Becoming a business intelligence leader today is not as easy as it once was. There was a time when only a few organizations in each field would really be able to parse and work with the data collected from their internal and external sensors to boost efficiency. Now, this is a common trait and doing it better and faster than competitors is a differentiating factor. The BI revolution has begun in earnest, and tactics such as cloud BI and self-service programs are pushing organizations into new functional areas that were previously closed to them. In such an active climate, it could be important to look back at how far the market has come and ponder next steps.
The birth of modern BI applications
Industry expert Wayne Kernochan, contributing to Enterprise Apps Today, recently explained the journey from the earliest attempts at BI to the fast-paced and adaptable solutions under the hoods of today's enterprises. He explained that BI has always been about increasing the speed to insight, with early tools trying to yield better insights than can be gleaned from a quarterly overview or monthly check. Once these first reporting tools were integrated with data mining apps, according to Kernochan, the modern concept of business intelligence was created.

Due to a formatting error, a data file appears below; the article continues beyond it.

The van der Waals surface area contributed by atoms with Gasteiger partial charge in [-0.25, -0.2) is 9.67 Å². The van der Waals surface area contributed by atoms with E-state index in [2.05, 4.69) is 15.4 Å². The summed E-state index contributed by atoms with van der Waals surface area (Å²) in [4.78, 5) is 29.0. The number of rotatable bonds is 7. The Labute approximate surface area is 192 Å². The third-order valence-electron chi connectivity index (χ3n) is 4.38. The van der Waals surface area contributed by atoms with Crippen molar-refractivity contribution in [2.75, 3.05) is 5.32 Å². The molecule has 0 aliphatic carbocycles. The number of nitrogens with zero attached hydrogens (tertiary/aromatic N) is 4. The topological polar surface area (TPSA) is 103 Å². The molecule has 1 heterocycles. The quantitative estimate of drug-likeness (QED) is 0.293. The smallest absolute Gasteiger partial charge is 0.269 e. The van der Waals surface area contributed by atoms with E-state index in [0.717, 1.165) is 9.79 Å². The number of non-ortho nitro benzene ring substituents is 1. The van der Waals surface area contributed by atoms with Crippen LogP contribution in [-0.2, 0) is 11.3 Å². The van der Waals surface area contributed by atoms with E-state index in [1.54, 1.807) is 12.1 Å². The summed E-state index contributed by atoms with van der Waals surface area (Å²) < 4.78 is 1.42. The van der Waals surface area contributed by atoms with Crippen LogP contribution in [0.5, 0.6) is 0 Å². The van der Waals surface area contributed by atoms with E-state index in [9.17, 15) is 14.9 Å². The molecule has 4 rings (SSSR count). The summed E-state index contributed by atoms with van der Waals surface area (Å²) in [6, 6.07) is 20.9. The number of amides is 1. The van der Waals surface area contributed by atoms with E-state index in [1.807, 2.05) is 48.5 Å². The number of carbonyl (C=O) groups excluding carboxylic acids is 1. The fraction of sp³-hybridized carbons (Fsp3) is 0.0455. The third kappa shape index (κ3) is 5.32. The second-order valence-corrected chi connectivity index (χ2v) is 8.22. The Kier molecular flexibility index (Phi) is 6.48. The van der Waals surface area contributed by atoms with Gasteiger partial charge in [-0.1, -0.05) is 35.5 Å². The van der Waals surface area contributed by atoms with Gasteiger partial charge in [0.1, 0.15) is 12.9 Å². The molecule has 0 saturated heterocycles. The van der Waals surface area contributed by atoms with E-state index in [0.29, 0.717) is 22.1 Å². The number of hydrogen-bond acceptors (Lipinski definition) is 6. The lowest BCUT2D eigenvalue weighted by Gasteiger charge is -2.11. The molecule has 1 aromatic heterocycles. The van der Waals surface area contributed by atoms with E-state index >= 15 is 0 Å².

As for more recent changes to the template, Kernochan highlighted the need for analytics. Companies now process information constantly rather than running queries once in a while. There is a heavy degree of IT power required to scan through content and deliver valuable insights, but today's systems are up to the task. Many organizations also employ tools located in the cloud to gain the resources they need. Kernochan mentioned the cloud in his summary of the market, explaining that it came to the BI world as an organic reaction to the huge information storage architectures being used today, as well as the process of going beyond stored data and seeking out real-time streams.
Today's BI processes synthesize the many desirable traits analytics solutions have developed over the years. Necto 14, for instance, is capable of delivering valuable insights to a huge cross-section of employees through a hosted app available through a number of devices. This solution can glean information from a vast number of information sources, enabling better insights than outdated processes that only scan a few databases. Since BI has grown and evolved over the years, there's no need to fall back on programs that disregard any modern features. Necto 14 is one answer.